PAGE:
The algal bloom in SF is over.Experts fear more fish deaths

Two months after the worst algal bloom in decades began to spread across the San Francisco Bay and eventually killed countless fish, ecologists and water officials are still trying to determine exactly what caused it and how to prevent such a devastating event in the future .

“I don’t think we’ll ever really know what actually triggered it,” said Erin White, executive director of the San Francisco Bay Area Water Quality Control Board, which called for additional monitoring after flowering officially ends. However, this week’s warm weather has her worried that another warmer day could be preceded by cooler weather and shorter days, as there is less sunlight to trigger the blooms.

“Once we get past October, I’m not worried about winter,” White said.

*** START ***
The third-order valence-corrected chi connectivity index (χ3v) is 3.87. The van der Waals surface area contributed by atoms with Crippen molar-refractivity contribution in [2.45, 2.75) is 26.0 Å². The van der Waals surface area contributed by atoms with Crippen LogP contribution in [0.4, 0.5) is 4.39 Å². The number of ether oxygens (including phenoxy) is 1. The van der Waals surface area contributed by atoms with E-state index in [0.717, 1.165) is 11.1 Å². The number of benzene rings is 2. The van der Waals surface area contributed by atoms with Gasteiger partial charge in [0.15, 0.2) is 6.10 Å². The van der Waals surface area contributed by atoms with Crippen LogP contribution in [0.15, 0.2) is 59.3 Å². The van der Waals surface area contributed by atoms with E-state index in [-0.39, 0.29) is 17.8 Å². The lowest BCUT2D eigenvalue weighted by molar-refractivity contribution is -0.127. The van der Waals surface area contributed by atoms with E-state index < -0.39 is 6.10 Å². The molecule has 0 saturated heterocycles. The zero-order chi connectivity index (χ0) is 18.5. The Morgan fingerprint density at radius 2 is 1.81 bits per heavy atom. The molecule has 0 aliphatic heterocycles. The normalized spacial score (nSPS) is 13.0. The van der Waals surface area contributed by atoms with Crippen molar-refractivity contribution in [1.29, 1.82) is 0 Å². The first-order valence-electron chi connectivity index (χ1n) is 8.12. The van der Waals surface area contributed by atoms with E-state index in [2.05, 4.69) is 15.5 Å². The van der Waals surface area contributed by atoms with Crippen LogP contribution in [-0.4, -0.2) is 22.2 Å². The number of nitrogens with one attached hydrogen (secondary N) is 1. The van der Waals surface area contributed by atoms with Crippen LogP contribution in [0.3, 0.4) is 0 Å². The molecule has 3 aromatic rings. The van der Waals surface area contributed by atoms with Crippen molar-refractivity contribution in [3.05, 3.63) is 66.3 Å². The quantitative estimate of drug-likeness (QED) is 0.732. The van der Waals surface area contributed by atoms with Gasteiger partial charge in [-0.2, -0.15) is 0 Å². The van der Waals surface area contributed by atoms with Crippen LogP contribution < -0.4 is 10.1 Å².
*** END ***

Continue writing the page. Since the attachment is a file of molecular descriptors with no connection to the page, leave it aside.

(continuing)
Currently, other parts of California are at risk of algal blooms. Santa Cruz County issued a warning Thursday that the county is experiencing unusually frequent algal blooms due to warmer temperatures and low water levels. The normally clear Lake Tahoe has seen a 300 percent increase in algae over the past year, according to a UC Davis report.

Large-scale algal blooms in the San Francisco Bay began in late July, when red tides began to be noticed in the eastern part of the bay and in Lake Merritt. The algal bloom soon spread across the northern, southern and central bays, and across the San Francisco coastline, killing countless fish, eventually dying on the beaches of Mare Island and near the ferry terminal in Alameda.

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